Maine has two political traditions of which Mainers are rightly proud.
We have a strong independent streak, with more unenrolled voters and ticket-splitters than hard-core partisans. And we have a history of sending to Washington pragmatic people who look out for the interests of our small state, even when they are not in line with those of national party organizations.
The Supreme Court’s decision in McCutcheon v. Federal Election Commission threatens both of these practices.
The decision ends the aggregate limits on contributions that blocked extremely wealthy donors from spending more than $123,000 to influence federal elections during a two-year cycle. Even the richest political players had to pick and choose which candidates they wanted to support. Now, though, they can give maximum contributions to individual candidates, party organizations and PACs in all 50 states at once, with no intent other than sending more Democrats or more Republicans to Washington.
PARTIES THE BIGGEST WINNERS
The big winners here are not the rich — they have always been able to use their money to make their voices heard. But the national party organizations that will become the switching station for distributing these new funds around the country will be able to reward the candidates sensitive to the establishment’s concerns, even if they are different from the concerns of people in places such as Maine.
The court’s majority said this was necessary to protect free speech, but this ruling is concerned with the speech of only a few people: those with the wherewithal to blow more than $123,000 on politics.
When fewer voices are heard, agendas get narrower. We already have seen the negative side of a polarized political system. Enriching party organizations will add to the divisions that have rewarded ideological purity and punished compromise.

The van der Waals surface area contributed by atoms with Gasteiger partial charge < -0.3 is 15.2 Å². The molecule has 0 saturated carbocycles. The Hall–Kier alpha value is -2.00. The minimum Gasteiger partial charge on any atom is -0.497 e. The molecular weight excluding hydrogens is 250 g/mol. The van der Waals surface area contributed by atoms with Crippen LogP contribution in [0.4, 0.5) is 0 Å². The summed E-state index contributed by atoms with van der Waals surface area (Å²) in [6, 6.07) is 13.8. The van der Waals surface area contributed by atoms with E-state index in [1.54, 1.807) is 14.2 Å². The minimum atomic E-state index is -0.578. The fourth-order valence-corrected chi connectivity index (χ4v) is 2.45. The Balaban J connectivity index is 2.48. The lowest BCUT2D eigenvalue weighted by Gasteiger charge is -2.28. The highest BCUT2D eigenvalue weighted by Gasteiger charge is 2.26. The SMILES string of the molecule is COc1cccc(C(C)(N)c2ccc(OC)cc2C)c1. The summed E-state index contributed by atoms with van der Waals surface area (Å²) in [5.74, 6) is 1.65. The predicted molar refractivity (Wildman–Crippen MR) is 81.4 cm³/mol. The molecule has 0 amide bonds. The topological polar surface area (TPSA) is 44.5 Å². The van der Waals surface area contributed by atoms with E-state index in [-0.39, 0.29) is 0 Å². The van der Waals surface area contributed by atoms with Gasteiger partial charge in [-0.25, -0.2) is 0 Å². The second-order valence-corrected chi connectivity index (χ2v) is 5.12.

Although the court ruling affected only elections for federal office, the impact in Maine could reach every race. The Maine law that limits aggregate contributions in state races now will be considered unconstitutional. Without those limits, a California software mogul could make a maximum contribution to every Democrat or Republican running for the Maine Legislature. Those contributions could be funneled into a few tight races, or conceivably into a single race, giving a businessman on the other side of the country more influence into how state government operates than the people who live here.
With this decision and the Citizens United case in 2010, which allowed unlimited spending by groups outside campaign organizations, this court has destroyed the foundations of campaign finance reforms installed after the Watergate scandals of the 1970s. Even Justice Clarence Thomas said as much in a concurring opinion that chided his fellow conservatives for not going all the way and eliminating all campaign contribution limits completely, saying they had left behind a “rule without a rationale” and “a halfway house of our own design.”
It would take a constitutional amendment to fix the damage the court has done, but fortunately, Maine does not have to wait for that to protect the integrity of its elections.
Maine still has the Clean Election Act, which gives candidates who look for support only from voters in their districts a fighting chance in an election against a well-funded opponent.
With the proper support, Maine’s public financing law could keep our state proud of its independent voters and pragmatic elected officials even as the outside money comes rolling in.